Bethune defiant as Continental plugs pensions gap

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Continental Airlines has highlighted the long-simmering issue of pension shortfalls. As the airline boosted its pension reserves, it sent a message to Congress, where lawmakers from US states that have been hit hard by airline, automotive and steel industry layoffs are contemplating changes to pension laws.

Low interest rates, combined with steep declines in the stock market, have caused a corporate pension crisis. US airlines have about $26 billion in under- funded pension liabilities out of the nation's under-funded total of $80 billion, according to the Pension Benefits Guarantee Corp.

In mid-September, Continental gave $103 million in cash to its employees pension plan. It also contributed $100 million in shares in its regional unit ExpressJet Holdings, lowering its stake in the airline to 31%.

"Unlike our competitors, we are not asking the government to solve our pension issues. We are handling it ourselves," says Continental chairman Gordon Bethune. "We continue to believe that it is our own performance that will make Continental profitable again. By making our employee pension plan a top priority, we illustrate the value of our workforce and our willingness to honour all of our commitments."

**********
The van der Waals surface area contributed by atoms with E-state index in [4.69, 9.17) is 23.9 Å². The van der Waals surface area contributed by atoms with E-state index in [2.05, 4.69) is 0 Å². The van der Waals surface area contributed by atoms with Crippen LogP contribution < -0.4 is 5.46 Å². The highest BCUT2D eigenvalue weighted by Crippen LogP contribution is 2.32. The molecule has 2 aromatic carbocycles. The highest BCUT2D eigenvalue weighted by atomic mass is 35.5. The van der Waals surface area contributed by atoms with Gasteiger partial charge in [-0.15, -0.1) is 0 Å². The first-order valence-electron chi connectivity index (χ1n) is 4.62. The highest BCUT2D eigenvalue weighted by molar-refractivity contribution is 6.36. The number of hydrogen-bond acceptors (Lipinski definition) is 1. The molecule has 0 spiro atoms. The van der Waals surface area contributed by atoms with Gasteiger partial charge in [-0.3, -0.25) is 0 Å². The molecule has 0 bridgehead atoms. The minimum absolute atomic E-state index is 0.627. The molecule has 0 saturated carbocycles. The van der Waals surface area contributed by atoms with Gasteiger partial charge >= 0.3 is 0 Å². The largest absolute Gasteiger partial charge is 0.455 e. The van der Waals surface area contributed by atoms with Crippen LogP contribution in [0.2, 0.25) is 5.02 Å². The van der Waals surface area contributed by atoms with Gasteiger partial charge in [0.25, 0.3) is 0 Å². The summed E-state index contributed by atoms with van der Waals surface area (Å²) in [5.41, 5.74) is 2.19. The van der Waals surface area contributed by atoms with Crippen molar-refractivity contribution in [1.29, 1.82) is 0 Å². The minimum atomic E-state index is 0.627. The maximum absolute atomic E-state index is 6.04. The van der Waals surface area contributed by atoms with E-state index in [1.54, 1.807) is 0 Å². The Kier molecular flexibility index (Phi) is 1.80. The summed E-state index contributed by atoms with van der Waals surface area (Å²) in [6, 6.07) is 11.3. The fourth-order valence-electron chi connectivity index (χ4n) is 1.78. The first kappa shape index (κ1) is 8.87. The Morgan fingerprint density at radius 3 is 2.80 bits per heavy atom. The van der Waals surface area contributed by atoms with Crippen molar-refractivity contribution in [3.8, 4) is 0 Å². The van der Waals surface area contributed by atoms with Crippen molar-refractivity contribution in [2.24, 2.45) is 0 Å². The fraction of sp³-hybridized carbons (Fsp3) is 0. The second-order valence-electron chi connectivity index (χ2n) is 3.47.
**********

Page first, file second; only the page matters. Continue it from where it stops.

As well as sending a message to legislators, his comments were perhaps a swipe at carriers such as US Airways, which terminated its pilot pension plan earlier this year, and at United Airlines, which is lobbying Congress for changes to pension laws.

Continental's move in early September follows that in August by Northwest Airlines to use the stock of a regional subsidiary to help cover a shortfall in its pension plans. Northwest won a rare exemption to federal rules to let it contribute up to 100% of the stock of its Pinnacle Airlines unit to fund a $223 million pension obligation for 2002. Northwest had made a $44 million contribution of Pinnacle stock to its pension funds in January, but that was not a large enough transaction to require the special federal permission.

United's recent disclosure that it needs to make about $4.2 billion in cash contributions to its pension plans through 2008 has led to renewed concern. CSFB analyst Jim Higgins reports that United employees, including retirees, are organising to fight changes to their plan, including a possible termination. Higgins expects "some white-knuckle moments as this issue heats up in coming months".

Standard & Poor's airline analyst Phil Baggaley said United would have to resolve the pensions problems to win the federal loan guarantee it needs to exit bankruptcy.